Touring Adidas Garment Development #WearableWednesday
Last weekend I got to tour the Adidas facility outside Philadelphia where some of their smart textile garments are developed. Here are pictures of some of the things I was permitted to photograph! Above is a conductive fabric patch in a soccer training shirt that detects the wearer’s heart rate.
All of Adidas’ electronics modules snap into their garments, proving that a snap link between textiles and ‘tronix isn’t just for DIYers! This is the new bluetooth low energy (BTLE) reporting module.
They test garments for durability in training/sweating, laundering, etc. with some very regular workout and laundry equipment and some very special machines (not pictured).
This is the Mojo 3D printer by Stratasys– just like inkjet printers, an excessive amount of plastic waste comes with every new roll of plastic, including the attached extruder head (seriously?!).
Adidas’ new smart watch has a fancy heart rate sensor at the back– it uses the same idea as the Pulse Sensor, shining light through your skin to detect your pulsating blood flow.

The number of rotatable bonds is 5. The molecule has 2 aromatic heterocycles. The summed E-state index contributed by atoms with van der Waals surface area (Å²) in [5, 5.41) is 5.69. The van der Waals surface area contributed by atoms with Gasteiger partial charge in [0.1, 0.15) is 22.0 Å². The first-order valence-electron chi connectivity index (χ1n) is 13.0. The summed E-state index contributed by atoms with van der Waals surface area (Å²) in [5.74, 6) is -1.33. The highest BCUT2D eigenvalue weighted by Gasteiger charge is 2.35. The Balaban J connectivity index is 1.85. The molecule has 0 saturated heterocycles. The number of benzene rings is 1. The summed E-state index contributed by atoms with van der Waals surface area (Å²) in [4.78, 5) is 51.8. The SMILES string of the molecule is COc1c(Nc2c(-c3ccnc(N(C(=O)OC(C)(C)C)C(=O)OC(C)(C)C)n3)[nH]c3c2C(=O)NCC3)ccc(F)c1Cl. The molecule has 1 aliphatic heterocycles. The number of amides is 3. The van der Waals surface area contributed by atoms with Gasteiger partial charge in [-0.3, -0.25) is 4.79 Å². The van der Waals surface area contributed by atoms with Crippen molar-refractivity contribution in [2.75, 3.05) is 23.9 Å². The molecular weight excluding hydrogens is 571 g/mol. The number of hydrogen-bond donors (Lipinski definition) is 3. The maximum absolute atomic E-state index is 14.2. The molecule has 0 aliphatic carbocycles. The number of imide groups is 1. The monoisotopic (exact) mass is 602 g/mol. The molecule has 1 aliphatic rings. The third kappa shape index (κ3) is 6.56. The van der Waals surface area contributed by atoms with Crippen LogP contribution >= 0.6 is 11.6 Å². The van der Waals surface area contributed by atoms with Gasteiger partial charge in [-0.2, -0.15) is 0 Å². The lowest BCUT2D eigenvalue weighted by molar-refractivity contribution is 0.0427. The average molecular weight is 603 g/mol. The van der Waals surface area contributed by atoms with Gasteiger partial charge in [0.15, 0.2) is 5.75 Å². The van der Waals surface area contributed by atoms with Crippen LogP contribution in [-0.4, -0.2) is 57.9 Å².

The watch tracks your heart rate, has GPS for tracking speed, pairs with bluetooth headphones, and is marketed for runners. It’s running a full Android build, however, and I think open sourcing the software would enable folks to do a lot more with it! It is comfortable and attractive even on my tiny lady wrists.
Stop breadboarding and soldering – start making immediately! Adafruit’s Circuit Playground is jam-packed with LEDs, sensors, buttons, alligator clip pads and more. Build projects with Circuit Playground in a few minutes with the drag-and-drop MakeCode programming site, learn computer science using the CS Discoveries class on code.org, jump into CircuitPython to learn Python and hardware together, TinyGO, or even use the Arduino IDE. Circuit Playground Express is the newest and best Circuit Playground board, with support for CircuitPython, MakeCode, and Arduino. It has a powerful processor, 10 NeoPixels, mini speaker, InfraRed receive and transmit, two buttons, a switch, 14 alligator clip pads, and lots of sensors: capacitive touch, IR proximity, temperature, light, motion and sound. A whole wide world of electronics and coding is waiting for you, and it fits in the palm of your hand.